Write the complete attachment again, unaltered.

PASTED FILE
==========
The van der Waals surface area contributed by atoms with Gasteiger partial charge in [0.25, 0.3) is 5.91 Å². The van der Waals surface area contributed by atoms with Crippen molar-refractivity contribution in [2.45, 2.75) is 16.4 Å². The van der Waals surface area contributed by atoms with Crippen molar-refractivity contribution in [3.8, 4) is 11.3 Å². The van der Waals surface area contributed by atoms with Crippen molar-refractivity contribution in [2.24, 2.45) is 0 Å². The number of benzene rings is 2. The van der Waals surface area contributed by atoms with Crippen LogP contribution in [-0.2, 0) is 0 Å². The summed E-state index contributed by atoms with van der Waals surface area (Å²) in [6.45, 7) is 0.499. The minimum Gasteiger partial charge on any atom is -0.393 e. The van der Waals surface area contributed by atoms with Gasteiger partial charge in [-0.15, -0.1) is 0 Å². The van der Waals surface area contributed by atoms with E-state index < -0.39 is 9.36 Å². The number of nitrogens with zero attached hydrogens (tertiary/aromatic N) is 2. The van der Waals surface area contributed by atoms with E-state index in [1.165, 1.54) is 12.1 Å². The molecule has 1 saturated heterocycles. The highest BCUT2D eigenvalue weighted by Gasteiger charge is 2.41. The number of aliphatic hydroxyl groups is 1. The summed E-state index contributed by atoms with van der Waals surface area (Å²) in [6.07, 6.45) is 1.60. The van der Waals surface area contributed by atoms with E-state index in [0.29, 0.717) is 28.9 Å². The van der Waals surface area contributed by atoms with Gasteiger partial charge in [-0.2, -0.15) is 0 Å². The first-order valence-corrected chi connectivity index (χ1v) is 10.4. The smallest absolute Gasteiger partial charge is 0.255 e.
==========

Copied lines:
The van der Waals surface area contributed by atoms with Gasteiger partial charge in [0.25, 0.3) is 5.91 Å². The van der Waals surface area contributed by atoms with Crippen molar-refractivity contribution in [2.45, 2.75) is 16.4 Å². The van der Waals surface area contributed by atoms with Crippen molar-refractivity contribution in [3.8, 4) is 11.3 Å². The van der Waals surface area contributed by atoms with Crippen molar-refractivity contribution in [2.24, 2.45) is 0 Å². The number of benzene rings is 2. The van der Waals surface area contributed by atoms with Crippen LogP contribution in [-0.2, 0) is 0 Å². The summed E-state index contributed by atoms with van der Waals surface area (Å²) in [6.45, 7) is 0.499. The minimum Gasteiger partial charge on any atom is -0.393 e. The van der Waals surface area contributed by atoms with Gasteiger partial charge in [-0.15, -0.1) is 0 Å². The van der Waals surface area contributed by atoms with E-state index < -0.39 is 9.36 Å². The number of nitrogens with zero attached hydrogens (tertiary/aromatic N) is 2. The van der Waals surface area contributed by atoms with E-state index in [1.165, 1.54) is 12.1 Å². The molecule has 1 saturated heterocycles. The highest BCUT2D eigenvalue weighted by Gasteiger charge is 2.41. The number of aliphatic hydroxyl groups is 1. The summed E-state index contributed by atoms with van der Waals surface area (Å²) in [6.07, 6.45) is 1.60. The van der Waals surface area contributed by atoms with E-state index in [0.29, 0.717) is 28.9 Å². The van der Waals surface area contributed by atoms with Gasteiger partial charge in [-0.2, -0.15) is 0 Å². The first-order valence-corrected chi connectivity index (χ1v) is 10.4. The smallest absolute Gasteiger partial charge is 0.255 e.